OAKLAND, Calif. (KGO) -- Governor Gavin Newsom was in the East Bay on Tuesday to show unity with local fire crews and officials ahead of fire season.
"The purpose of today is to highlight a project that starts here in Tilden and goes all the way down to Walnut Creek," Gov. Newsom said.
That project will address the vulnerabilities of areas that live on a wildland/urban interface, many of them in the Bay Area.
"When people think of Oakland, they don't think of wilderness, yet we are one of the highest-risk areas for that wildfire threat," Mayor Libby Schaaf said.
An area stretching from the Berkeley Hills to just north of Lafayette has been sectioned off into 10 parts called the North Orinda Fuel Break.
"We're looking at a fuel break option where we limb up and remove fuel that's dead and dying on the ground," said Cal Fire Chief Jake Hess. "We have a broadcast component where we will safely remove fuel in an area and create a firebreak."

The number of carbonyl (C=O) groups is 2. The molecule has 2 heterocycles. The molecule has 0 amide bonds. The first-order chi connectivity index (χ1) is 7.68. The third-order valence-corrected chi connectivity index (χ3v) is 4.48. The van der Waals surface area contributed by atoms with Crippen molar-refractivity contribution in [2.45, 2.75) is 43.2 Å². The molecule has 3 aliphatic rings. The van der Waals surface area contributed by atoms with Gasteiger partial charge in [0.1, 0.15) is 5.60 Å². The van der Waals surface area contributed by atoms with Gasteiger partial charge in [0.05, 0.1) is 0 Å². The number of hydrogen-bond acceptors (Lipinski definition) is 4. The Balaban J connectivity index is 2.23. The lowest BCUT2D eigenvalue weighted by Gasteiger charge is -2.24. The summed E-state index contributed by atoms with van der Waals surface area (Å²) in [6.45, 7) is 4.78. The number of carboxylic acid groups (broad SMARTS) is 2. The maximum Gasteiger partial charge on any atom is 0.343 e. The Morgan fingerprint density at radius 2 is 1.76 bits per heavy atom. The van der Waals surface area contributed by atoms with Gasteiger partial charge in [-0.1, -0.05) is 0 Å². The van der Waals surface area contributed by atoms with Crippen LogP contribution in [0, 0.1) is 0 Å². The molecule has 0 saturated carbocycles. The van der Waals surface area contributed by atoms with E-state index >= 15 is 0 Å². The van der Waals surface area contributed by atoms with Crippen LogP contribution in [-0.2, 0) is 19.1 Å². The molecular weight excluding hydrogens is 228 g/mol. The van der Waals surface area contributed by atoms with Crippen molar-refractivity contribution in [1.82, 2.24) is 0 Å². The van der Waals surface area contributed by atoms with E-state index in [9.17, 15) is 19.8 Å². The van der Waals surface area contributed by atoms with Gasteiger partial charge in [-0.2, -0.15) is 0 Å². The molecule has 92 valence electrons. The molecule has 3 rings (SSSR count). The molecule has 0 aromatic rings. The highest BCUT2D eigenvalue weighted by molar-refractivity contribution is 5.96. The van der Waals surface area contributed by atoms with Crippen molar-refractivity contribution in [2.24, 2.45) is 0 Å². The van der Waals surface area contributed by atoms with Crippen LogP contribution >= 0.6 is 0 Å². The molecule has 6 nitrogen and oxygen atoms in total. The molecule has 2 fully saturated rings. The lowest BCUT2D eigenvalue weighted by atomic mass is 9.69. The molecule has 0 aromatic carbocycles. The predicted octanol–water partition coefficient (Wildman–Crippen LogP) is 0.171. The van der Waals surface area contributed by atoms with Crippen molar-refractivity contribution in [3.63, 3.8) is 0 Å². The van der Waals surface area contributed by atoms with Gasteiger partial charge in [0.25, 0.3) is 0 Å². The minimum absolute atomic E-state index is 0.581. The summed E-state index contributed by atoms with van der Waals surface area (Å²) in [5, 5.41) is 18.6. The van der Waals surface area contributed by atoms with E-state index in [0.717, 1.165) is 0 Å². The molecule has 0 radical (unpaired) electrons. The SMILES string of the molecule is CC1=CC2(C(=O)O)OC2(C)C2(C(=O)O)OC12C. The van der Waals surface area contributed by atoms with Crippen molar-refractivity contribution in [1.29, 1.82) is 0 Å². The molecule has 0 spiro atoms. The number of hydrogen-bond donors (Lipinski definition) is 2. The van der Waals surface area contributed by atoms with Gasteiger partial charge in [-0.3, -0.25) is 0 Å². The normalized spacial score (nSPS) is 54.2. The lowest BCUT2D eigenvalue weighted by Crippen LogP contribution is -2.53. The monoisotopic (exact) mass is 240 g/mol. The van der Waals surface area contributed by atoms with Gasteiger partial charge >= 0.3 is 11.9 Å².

While crews on the ground do their jobs, another essential part of fire prevention is the residents themselves.
That means no untrimmed grass, landscaping around houses, installing a new roof and just general maintenance.
"We've cleaned up the yard and so there's no brush close to the house," Berkeley resident Misty Mullhell said. "People kind of look out for each other here, which is a blessing."
"Hardening one's structures, taking into account our own individual responsibilities not just the collective responsibility is another important message we must communicate," Gov. Newsom said.
There has been $108 million earmarked for Blackhawk helicopters that will allow fire crews to fight fire at night. A fleet of new equipment is also being rolled out this year.
Gov. Newsom, fire officials discuss plan to prevent East Bay wildfires
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